Also under the definitions Congress established in the Copyright Act, Aereo performs copyright works because it shows images in sequence with the accompanying audio, and it does so publicly because those images and sounds are received beyond the place from where they were sent by a large number of unrelated people. Therefore, Aereo, like CATV, is not just an equipment provider but rather a broadcaster and had violated copyright laws by capturing broadcast signals on miniature antennas and delivering them to subscribers for a fee.
Aereo’s intentions when providing its subscribers ABC’s or other broadcasting networks programs aren’t good because they claim they don’t “perform” for the sole and simple reason that it does not make the choice of content. Aereo argues that it does not perform, therefore it cannot be held directly liable for infringing the Networks’ public-performance right.
Aereo subscribers don’t know and don’t care how things work behind the curtain, they just want to receive the content. Therefore, Aereo gains an unfair advantage over cable systems that provide the same content because it is able to avoid paying the broadcasters for their content. Therefore, the court justifiably ruled Aereo to be guilty of invading ABC’s right to its programs.
Although The Supreme Court has voted against Aereo and they have stated they would shut their website down they plan on finding more innovative ways to keep their platform running as of September 2014. Therefore, Aereo should be put under investigation for their airing process, as well as possible be seen by a consultant to best come up with a solution that will keep Aereo out of court and networks programs protected from illegal broadcasting.
In a letter posted on their website to Aereo’s users after the court made a decision, Knojia wrote “We are disappointed in the outcome, but our work is not done. We will continue to fight for our consumers and fight to create innovative technologies that have a meaningful and positive impact on our world”. If all fails and Aereo is brought back to court for their “innovative technologies”, The Supreme Court needs to require Aereo to have permission from television networks, inform them that they have accesses to their content before providing network as an option for their subscribers, and or permanently shut down the company.
United States Supreme Court’s ruling can make an impact on the future of media streaming technologies, and other media sharing services. The results of this case can set the tone for future companies like Aereo to follow the guidelines of the Copyright Act of 1976. The Supreme Court could also adjust the Copyright Law to make the transmit clause more clear to prevent the new technology innovation of steaming copyrighted content publicly.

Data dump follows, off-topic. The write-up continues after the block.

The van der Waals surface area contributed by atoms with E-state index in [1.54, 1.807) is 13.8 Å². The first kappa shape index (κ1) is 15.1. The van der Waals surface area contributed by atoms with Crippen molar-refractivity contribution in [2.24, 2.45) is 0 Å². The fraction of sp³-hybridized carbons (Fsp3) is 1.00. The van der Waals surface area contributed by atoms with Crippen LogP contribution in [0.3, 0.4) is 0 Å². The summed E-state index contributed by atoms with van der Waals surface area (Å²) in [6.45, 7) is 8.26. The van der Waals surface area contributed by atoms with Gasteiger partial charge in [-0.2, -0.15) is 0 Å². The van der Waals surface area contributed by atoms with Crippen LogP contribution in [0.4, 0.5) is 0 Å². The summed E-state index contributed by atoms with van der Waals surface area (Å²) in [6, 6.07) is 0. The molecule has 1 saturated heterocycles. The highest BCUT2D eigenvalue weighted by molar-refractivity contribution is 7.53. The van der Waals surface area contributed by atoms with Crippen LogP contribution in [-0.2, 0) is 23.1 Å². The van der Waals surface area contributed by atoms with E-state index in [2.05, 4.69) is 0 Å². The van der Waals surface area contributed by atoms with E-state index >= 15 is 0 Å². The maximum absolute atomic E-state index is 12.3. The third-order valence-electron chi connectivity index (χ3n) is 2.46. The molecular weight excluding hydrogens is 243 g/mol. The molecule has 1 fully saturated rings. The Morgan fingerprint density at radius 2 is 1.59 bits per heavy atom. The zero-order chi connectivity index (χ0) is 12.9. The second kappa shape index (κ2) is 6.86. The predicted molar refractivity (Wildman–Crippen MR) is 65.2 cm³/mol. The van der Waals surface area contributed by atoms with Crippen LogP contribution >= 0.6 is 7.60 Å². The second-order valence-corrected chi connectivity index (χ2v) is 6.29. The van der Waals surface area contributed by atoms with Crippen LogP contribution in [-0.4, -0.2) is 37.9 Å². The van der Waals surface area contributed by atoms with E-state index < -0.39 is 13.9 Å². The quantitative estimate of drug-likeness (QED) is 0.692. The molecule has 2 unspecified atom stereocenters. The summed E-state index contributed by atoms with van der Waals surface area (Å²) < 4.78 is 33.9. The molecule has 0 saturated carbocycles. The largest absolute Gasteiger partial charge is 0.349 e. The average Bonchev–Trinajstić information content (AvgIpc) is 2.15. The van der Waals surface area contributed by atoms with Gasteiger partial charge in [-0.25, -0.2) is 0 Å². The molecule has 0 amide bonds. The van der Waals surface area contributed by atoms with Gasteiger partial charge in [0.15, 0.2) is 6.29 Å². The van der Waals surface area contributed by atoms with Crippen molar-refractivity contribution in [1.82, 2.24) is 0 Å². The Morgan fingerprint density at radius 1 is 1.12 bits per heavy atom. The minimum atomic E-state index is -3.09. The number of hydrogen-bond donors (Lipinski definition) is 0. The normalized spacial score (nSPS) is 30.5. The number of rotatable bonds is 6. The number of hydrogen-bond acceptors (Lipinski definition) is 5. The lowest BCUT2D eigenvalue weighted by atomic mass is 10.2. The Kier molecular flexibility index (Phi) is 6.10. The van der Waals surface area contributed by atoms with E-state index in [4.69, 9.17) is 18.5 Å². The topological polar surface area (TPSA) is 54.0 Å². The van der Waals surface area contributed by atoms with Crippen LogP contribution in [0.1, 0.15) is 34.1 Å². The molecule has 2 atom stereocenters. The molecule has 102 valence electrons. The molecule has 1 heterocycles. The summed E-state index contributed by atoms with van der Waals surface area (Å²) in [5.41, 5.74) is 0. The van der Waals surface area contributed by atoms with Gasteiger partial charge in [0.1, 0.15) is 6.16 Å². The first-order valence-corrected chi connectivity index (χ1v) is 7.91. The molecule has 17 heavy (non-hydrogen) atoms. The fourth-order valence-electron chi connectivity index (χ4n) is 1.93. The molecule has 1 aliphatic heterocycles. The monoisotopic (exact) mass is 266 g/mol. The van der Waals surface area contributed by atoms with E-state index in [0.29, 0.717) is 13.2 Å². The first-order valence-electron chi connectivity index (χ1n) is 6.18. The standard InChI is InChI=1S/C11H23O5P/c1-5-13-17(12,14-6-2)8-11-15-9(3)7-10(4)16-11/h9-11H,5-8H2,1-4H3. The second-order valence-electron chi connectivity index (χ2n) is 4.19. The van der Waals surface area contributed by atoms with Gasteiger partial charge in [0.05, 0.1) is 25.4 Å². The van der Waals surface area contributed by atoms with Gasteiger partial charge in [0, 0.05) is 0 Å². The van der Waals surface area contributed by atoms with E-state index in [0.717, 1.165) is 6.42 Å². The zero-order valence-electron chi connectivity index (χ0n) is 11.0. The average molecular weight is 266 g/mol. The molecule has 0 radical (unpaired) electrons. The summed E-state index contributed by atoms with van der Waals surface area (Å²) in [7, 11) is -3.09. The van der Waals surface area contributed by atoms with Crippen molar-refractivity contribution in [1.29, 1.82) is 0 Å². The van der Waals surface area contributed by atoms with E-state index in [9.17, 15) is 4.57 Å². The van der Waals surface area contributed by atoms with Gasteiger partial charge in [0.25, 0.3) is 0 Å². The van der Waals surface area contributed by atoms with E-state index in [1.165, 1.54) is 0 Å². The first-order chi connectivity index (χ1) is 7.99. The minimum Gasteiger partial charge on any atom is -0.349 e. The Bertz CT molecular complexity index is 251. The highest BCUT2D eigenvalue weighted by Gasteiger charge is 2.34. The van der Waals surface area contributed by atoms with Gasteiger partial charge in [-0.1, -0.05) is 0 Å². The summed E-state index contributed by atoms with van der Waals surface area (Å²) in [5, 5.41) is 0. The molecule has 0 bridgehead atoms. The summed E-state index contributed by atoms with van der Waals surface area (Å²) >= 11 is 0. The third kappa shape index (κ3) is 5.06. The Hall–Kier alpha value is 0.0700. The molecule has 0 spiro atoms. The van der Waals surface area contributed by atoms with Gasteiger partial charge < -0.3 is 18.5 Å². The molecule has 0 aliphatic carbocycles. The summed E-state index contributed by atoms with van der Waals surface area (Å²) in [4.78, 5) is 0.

If Aereo should lean towards creating original content to stream on their platform like Netflix and Hulu. They could also create partnerships with broadcasting companies rather than working against them. With their technology and innovation they can change internet television streaming for the good of consumers. Although Aereo has been illegally successful, they already have an audience that’s seeking a new innovative source of television streaming. Thus, using their platform to properly change their business model to meet the standards of the Copyright Act 1976.
The Supreme Court’s decision in ABC v. Aereo, Inc. was made justifiably with the clarity of one dispute: Aereo publicly performs copyrighted works. The functions of Aereo’s system allow subscribers to watch live television as well as record and watch shows on Internet-enabled devices including mobile phones. However, Aereo does not have a license from the copyright holders of the programs to record or transmit their programs. Aereo was rejected for a statutory license for cable systems and contained no exception in the Copyright Act to excuse the infringement they have made. With no further choice, Aereo filed for Chapter 11 bankruptcy protection and expects to pay millions of dollars in damages to copyright owners.
In conclusion the court previously has been cautious about shutting down disruptive technologies. However, their outlook on the result of this case is that the decision does not affect new technologies coming it but rather a warning about illegal disruptions.